Stop us if you've heard this one before.
Authorities say a young financial impresario based in Williamson County has convinced clients to entrust millions of dollars to him, promising guaranteed high returns. He delivers on those promises for a while, but according to the regulators, it turns out he is doing so only by paying old investors with money from new investors — and using some of the supposed investment funds to show himself a pretty good time.
That may sound a bit like the Michael Park case, not to mention any of several other big-money frauds alleged to have transpired in Brentwood and Franklin over the past few years, but in fact a new name entered the local litigation lexicon yesterday when the Securities and Exchange Commission filed a civil complaint against Aaron D. Vallett.
Vallett, 32, faces five civil counts of securities fraud in the SEC's lawsuit. Unlike Park and other alleged fraudsters, he has not been charged with any criminal offense.
Through his Brentwood firm, A.D. Vallett & Co. LLC, a state-registered investment adviser, Vallett raised three investment funds between September 2008 and April of this year, the SEC asserts. The securities offerings, which were not registered with state or federal agencies, are said to have brought in some $5.5 million from about 20 investors.
The legal complaint, filed in Nashville's U.S. District Court and available at this link, says Vallett told clients their money would go into real estate and other investments. "Vallett misrepresented how investor funds would be used," the SEC claims. "After Vallett deposited investor funds into the Vallett & Co. bank account, he used a significant portion to pay interest or redemptions to other investors."
In addition, the agency says, Vallett used investor funds "to pay personal expenses, such as country club dues, car payments, and the purchase of a new Harley-Davidson motorcycle, and miscellaneous business expenses, such as rent and payroll. He also paid approximately $320,000 to the Nashville Predators."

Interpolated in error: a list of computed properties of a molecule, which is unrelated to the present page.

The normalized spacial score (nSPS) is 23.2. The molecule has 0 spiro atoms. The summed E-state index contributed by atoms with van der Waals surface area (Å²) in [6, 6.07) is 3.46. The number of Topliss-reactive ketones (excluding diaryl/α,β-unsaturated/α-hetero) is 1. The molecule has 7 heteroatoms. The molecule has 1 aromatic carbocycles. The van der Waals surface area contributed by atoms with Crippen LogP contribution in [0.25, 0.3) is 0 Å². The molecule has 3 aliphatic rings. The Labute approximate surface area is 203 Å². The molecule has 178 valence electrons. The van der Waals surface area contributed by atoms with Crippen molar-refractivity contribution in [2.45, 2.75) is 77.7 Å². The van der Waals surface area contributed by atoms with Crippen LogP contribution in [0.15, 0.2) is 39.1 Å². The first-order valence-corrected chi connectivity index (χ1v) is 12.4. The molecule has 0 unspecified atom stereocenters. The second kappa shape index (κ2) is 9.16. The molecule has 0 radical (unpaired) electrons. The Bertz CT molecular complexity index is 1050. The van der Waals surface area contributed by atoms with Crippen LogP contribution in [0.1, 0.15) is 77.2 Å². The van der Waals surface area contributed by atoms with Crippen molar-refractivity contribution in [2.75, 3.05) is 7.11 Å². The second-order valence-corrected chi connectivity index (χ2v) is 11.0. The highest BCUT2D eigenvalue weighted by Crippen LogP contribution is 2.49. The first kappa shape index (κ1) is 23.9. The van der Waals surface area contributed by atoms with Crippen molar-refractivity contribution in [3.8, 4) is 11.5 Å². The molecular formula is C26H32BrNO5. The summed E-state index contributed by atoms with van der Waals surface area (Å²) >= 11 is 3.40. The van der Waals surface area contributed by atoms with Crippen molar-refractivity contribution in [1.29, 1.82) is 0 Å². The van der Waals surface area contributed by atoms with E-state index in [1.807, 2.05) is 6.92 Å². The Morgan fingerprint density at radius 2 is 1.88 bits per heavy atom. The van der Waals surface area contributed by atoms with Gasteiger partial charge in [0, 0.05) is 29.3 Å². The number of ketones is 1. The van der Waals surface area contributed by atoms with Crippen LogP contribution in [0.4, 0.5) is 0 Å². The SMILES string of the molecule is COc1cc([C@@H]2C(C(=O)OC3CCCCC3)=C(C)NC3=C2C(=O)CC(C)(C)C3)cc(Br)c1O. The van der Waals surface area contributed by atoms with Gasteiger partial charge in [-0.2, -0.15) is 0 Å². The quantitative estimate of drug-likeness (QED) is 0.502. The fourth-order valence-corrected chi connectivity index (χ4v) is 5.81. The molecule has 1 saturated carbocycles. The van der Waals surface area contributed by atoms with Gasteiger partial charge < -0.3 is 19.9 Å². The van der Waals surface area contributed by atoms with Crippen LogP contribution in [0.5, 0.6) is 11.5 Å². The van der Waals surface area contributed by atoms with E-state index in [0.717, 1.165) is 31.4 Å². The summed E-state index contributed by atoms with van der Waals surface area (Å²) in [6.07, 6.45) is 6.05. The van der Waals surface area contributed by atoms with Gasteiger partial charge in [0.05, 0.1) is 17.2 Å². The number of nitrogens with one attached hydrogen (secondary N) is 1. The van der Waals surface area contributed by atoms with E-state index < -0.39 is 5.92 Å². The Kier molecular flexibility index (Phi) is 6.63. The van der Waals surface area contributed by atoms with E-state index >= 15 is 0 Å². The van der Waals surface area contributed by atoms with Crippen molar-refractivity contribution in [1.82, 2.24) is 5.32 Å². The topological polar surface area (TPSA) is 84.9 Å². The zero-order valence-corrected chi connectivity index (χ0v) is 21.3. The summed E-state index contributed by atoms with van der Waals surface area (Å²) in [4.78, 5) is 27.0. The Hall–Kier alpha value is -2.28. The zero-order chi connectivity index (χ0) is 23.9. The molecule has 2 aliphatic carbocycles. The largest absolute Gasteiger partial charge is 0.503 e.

On its website, A.D. Vallett & Co. says it is the "exclusive investment services provider" of the Predators.
Last month, the Financial Institution Regulatory Authority paid a call on Vallett and examined his books. Its representative found that he had "apparently misrepresented the extent of the collateral for the secured notes issued in connection with the three offerings," the SEC asserts. As documentation, he furnished brokerage statements in his name showing some $4.8 million in assets.
But the inspectors soon figured out that the accounts belonged to advisory clients of Vallett's company and Sailer Financial Inc., an adviser located in Brentwood with which Vallett did business. "Vallett appears to have pasted his own name on some of the clients' statements," the lawsuit states.
In a separate filing, the SEC recounts a previous episode when Vallett faced regulatory scrutiny. In May and June 2008, FINRA and the State of Tennessee fined him a total of $6,500 and suspended him from the securities business for four months, accusing him of having engaged in "outside business activities" in 2006 without notifying his member firm.
Vallett's record as an investment adviser — which any prospective customer could have freely accessed online before doing business with him — tells of further trouble from the past. In 2006, it says, he resigned from Brentwood-based investment firm Cambridge Way Inc. while facing allegations of "misappropriation of proprietary material," "violation of acknowledged company policy and code of ethics," and "failure to pay premium share owed to firm."
His prior employers besides Cambridge Way include Synergy Investment Group LLC of Nashville and Brecek & Young Advisors Inc. of Folsom, Calif., according to FINRA records.
According to the complaint, Vallett's current firm places brokerage orders through Institutional Capital Management Inc., another Brentwood-based adviser, for Sailer Financial.
The legal action seeks "disgorgement... of all ill-gotten gains or unjust enrichment" as well as civil penalties. It also asked for an immediate temporary restraining order freezing all of Vallett's assets. Federal Judge Aleta Trauger imposed that order late Wednesday afternoon.
M. Graham Loomis and J. Alex Rue, Atlanta-based staff attorneys with the SEC, filed the lawsuit.
Reached this morning by telephone, Vallett referred inquiries to attorney Walter J. Skipper of the Milwaukee law firm Quarles & Brady LLP. Efforts to reach Skipper today have been unsuccessful.
- ALEX B FRUIN INHERITANCE TRUST; CANDACE F STEFANSIC INHERITANCE TRUST; CANDANCE F STEFANSIC INHERITANCE TRUST; FRUIN, ALEX B TRUSTEE; FRUIN ALEX B INHERITANCE TRUST; STEFANSIC, CANDACE F TRUSTEE; STEFANSIC CANDACE F INHERITANCE TRUST; STEFANSIC CANDANCE F INHERITANCE TRUST
- ROSS, BRIDGETT D
- COOKE, ETHEN LANYARD TRUSTEE; COOKE, ETHEN LEWIS ESTATE
- JACOBS, JESSICA ALEXANDRA; JACOBS, ERIKA BESS